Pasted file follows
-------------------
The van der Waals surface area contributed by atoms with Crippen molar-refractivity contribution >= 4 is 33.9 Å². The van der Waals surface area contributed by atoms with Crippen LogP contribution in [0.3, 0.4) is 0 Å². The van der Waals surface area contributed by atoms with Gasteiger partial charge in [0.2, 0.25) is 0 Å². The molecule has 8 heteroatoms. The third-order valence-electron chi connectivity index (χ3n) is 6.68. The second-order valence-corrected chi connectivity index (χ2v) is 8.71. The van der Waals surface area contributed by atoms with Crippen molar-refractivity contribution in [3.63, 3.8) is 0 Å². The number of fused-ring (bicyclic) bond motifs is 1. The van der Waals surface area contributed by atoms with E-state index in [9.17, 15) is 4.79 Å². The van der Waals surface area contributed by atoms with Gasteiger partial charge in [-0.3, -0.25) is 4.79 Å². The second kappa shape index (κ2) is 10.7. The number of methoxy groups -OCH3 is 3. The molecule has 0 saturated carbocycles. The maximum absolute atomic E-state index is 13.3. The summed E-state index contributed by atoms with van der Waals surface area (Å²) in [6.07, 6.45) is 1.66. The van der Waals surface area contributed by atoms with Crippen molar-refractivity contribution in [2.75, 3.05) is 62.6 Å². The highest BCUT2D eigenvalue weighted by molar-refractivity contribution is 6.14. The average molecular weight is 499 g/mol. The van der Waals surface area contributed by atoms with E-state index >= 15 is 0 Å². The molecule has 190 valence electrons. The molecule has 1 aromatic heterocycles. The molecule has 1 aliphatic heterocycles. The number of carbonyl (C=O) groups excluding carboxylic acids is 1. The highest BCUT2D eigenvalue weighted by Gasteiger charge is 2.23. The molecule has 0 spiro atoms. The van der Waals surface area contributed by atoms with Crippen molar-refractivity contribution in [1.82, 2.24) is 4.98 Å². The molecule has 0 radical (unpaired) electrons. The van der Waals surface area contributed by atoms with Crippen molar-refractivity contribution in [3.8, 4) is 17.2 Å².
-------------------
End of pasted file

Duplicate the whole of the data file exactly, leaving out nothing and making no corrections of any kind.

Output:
The van der Waals surface area contributed by atoms with Crippen molar-refractivity contribution >= 4 is 33.9 Å². The van der Waals surface area contributed by atoms with Crippen LogP contribution in [0.3, 0.4) is 0 Å². The van der Waals surface area contributed by atoms with Gasteiger partial charge in [0.2, 0.25) is 0 Å². The molecule has 8 heteroatoms. The third-order valence-electron chi connectivity index (χ3n) is 6.68. The second-order valence-corrected chi connectivity index (χ2v) is 8.71. The van der Waals surface area contributed by atoms with Crippen molar-refractivity contribution in [3.63, 3.8) is 0 Å². The number of fused-ring (bicyclic) bond motifs is 1. The van der Waals surface area contributed by atoms with E-state index in [9.17, 15) is 4.79 Å². The van der Waals surface area contributed by atoms with Gasteiger partial charge in [-0.3, -0.25) is 4.79 Å². The second kappa shape index (κ2) is 10.7. The number of methoxy groups -OCH3 is 3. The molecule has 0 saturated carbocycles. The maximum absolute atomic E-state index is 13.3. The summed E-state index contributed by atoms with van der Waals surface area (Å²) in [6.07, 6.45) is 1.66. The van der Waals surface area contributed by atoms with Crippen molar-refractivity contribution in [2.75, 3.05) is 62.6 Å². The highest BCUT2D eigenvalue weighted by molar-refractivity contribution is 6.14. The average molecular weight is 499 g/mol. The van der Waals surface area contributed by atoms with E-state index >= 15 is 0 Å². The molecule has 190 valence electrons. The molecule has 1 aromatic heterocycles. The molecule has 1 aliphatic heterocycles. The number of carbonyl (C=O) groups excluding carboxylic acids is 1. The highest BCUT2D eigenvalue weighted by Gasteiger charge is 2.23. The molecule has 0 spiro atoms. The van der Waals surface area contributed by atoms with Crippen molar-refractivity contribution in [1.82, 2.24) is 4.98 Å². The molecule has 0 radical (unpaired) electrons. The van der Waals surface area contributed by atoms with Crippen molar-refractivity contribution in [3.8, 4) is 17.2 Å².